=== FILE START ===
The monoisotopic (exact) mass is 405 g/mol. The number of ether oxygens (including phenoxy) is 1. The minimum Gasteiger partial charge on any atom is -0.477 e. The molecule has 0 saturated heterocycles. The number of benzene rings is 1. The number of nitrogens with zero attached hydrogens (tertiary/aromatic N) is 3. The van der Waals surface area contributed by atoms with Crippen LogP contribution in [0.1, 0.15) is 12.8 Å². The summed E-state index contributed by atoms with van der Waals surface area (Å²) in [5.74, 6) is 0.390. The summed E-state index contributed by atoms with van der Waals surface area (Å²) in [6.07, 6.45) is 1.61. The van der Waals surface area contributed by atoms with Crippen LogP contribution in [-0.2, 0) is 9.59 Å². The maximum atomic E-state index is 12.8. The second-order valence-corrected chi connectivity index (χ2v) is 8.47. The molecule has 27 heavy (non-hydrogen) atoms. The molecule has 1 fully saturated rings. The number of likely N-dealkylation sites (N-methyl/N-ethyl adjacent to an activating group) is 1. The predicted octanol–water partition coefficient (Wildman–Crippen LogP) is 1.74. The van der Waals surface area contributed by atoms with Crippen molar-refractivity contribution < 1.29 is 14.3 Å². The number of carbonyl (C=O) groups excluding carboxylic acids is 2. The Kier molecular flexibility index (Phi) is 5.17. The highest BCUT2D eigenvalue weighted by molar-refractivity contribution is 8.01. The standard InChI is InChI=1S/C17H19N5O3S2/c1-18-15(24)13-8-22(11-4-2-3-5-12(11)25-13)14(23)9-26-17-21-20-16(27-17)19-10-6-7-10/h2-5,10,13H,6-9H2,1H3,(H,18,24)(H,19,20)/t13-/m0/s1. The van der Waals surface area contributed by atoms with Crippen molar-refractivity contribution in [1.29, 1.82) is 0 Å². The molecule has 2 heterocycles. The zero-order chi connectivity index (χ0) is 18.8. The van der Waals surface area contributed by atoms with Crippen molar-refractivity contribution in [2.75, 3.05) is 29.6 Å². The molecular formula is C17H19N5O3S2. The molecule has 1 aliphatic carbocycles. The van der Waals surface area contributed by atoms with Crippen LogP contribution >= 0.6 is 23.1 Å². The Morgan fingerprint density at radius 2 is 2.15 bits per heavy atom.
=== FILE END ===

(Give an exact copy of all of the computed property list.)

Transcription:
The monoisotopic (exact) mass is 405 g/mol. The number of ether oxygens (including phenoxy) is 1. The minimum Gasteiger partial charge on any atom is -0.477 e. The molecule has 0 saturated heterocycles. The number of benzene rings is 1. The number of nitrogens with zero attached hydrogens (tertiary/aromatic N) is 3. The van der Waals surface area contributed by atoms with Crippen LogP contribution in [0.1, 0.15) is 12.8 Å². The summed E-state index contributed by atoms with van der Waals surface area (Å²) in [5.74, 6) is 0.390. The summed E-state index contributed by atoms with van der Waals surface area (Å²) in [6.07, 6.45) is 1.61. The van der Waals surface area contributed by atoms with Crippen LogP contribution in [-0.2, 0) is 9.59 Å². The maximum atomic E-state index is 12.8. The second-order valence-corrected chi connectivity index (χ2v) is 8.47. The molecule has 27 heavy (non-hydrogen) atoms. The molecule has 1 fully saturated rings. The number of likely N-dealkylation sites (N-methyl/N-ethyl adjacent to an activating group) is 1. The predicted octanol–water partition coefficient (Wildman–Crippen LogP) is 1.74. The van der Waals surface area contributed by atoms with Crippen molar-refractivity contribution < 1.29 is 14.3 Å². The number of carbonyl (C=O) groups excluding carboxylic acids is 2. The Kier molecular flexibility index (Phi) is 5.17. The highest BCUT2D eigenvalue weighted by molar-refractivity contribution is 8.01. The standard InChI is InChI=1S/C17H19N5O3S2/c1-18-15(24)13-8-22(11-4-2-3-5-12(11)25-13)14(23)9-26-17-21-20-16(27-17)19-10-6-7-10/h2-5,10,13H,6-9H2,1H3,(H,18,24)(H,19,20)/t13-/m0/s1. The van der Waals surface area contributed by atoms with Crippen molar-refractivity contribution in [1.29, 1.82) is 0 Å². The molecule has 2 heterocycles. The zero-order chi connectivity index (χ0) is 18.8. The van der Waals surface area contributed by atoms with Crippen molar-refractivity contribution in [2.75, 3.05) is 29.6 Å². The molecular formula is C17H19N5O3S2. The molecule has 1 aliphatic carbocycles. The van der Waals surface area contributed by atoms with Crippen LogP contribution >= 0.6 is 23.1 Å². The Morgan fingerprint density at radius 2 is 2.15 bits per heavy atom.